Steeped in tradition, the tattoo industry strongly emphasizes respect: for the art itself, its history and its most skilled practitioners. Aspiring artists often learn the craft through apprenticeships. The details vary from shop to shop, but these are typically unpaid positions in which free labor is exchanged for education. Apprentices sometimes pay their mentor, though this is generally frowned upon.
Most apprenticeships last 1 1/2 to two years, during which the rookie picks up insights on the trade and gradually learns the mechanics. Apprentices also assist with day-to-day business operations: opening the shop, setting up appointments and keeping things in order. Eventually, the beginner starts working with clients, who tend to be either friends or people paying a discounted rate to get tattooed by a novice.
“You have to be willing to sacrifice everything,” says Megan McGonigle, who’s apprenticing with Rob Hunt of Forever Tattoo.
Early on in her training, McGonigle also worked full time as a baker, averaging 90 hours a week between the two gigs. As she picked up more clients over the past year, McGonigle decided to jettison her baking position. But until her apprenticeship is finished, she says, the income from tips won’t be enough to sustain her, so she plans to start looking for another day job soon.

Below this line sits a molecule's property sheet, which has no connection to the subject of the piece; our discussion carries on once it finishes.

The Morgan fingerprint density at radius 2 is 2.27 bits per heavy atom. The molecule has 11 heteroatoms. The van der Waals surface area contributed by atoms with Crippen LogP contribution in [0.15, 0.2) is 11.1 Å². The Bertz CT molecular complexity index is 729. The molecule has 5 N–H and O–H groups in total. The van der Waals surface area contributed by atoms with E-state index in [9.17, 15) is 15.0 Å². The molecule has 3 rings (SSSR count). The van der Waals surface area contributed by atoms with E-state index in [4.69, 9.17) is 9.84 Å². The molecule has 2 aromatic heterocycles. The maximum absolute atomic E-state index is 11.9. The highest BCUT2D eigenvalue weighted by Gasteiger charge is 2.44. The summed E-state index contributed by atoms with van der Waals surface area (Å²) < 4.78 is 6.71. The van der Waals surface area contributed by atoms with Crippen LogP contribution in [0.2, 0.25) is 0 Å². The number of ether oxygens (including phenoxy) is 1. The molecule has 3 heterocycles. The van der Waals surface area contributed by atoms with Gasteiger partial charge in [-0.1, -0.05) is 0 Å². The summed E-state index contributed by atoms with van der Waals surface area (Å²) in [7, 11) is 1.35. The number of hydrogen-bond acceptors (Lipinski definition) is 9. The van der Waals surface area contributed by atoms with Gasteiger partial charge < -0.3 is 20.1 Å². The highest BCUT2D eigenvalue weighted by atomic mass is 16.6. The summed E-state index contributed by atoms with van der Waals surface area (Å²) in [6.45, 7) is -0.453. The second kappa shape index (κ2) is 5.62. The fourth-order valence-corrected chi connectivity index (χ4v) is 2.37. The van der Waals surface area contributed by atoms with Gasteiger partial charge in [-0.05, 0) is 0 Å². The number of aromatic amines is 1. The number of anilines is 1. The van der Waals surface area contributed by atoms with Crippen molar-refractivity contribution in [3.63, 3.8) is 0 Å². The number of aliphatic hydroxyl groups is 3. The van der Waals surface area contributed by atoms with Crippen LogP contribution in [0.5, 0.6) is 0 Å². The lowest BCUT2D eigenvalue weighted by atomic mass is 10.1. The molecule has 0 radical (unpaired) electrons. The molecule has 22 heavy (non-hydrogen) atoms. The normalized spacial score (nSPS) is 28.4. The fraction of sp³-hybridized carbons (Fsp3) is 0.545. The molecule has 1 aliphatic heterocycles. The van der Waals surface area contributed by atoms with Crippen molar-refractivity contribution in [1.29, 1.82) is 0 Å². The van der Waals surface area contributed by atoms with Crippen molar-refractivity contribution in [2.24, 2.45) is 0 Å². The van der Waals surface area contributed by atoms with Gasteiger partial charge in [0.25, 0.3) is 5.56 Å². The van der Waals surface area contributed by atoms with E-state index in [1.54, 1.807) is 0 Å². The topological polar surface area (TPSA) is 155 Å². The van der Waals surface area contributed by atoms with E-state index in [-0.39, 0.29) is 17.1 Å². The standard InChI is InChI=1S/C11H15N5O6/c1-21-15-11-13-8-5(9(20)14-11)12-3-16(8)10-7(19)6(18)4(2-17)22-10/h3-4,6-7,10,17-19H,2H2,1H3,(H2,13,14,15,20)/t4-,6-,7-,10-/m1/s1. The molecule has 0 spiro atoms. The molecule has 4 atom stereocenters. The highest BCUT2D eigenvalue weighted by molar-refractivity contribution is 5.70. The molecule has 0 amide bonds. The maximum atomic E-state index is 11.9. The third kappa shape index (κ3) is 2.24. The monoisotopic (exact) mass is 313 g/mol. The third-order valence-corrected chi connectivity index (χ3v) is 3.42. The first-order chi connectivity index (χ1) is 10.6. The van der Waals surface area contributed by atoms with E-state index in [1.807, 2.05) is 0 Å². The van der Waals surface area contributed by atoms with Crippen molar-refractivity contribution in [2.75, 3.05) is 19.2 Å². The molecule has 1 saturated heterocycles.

“Sometimes I question it,” McGonigle reveals. “Should I still be doing this? That’s how difficult it is. But I genuinely want this in my heart.”
Self-doubt, however, is a constant in the field, and not just among apprentices. Many established artists say it took them anywhere from three to five years to feel truly comfortable behind the needle. “There are so many chasms of knowledge in the trade,” McGonigle observes. “There’s an infinite amount to learn. It’s always humbling.”
Kitty Love, who owns Sky People Tattoo, has been working in the industry in Asheville since 1994. Many people come to her shop seeking guidance, she says, often in the wake of an unsatisfactory apprenticeship elsewhere. Unstructured environments are a common complaint, Love reports; in response, she’s developed “an actual syllabus, broken down by month.”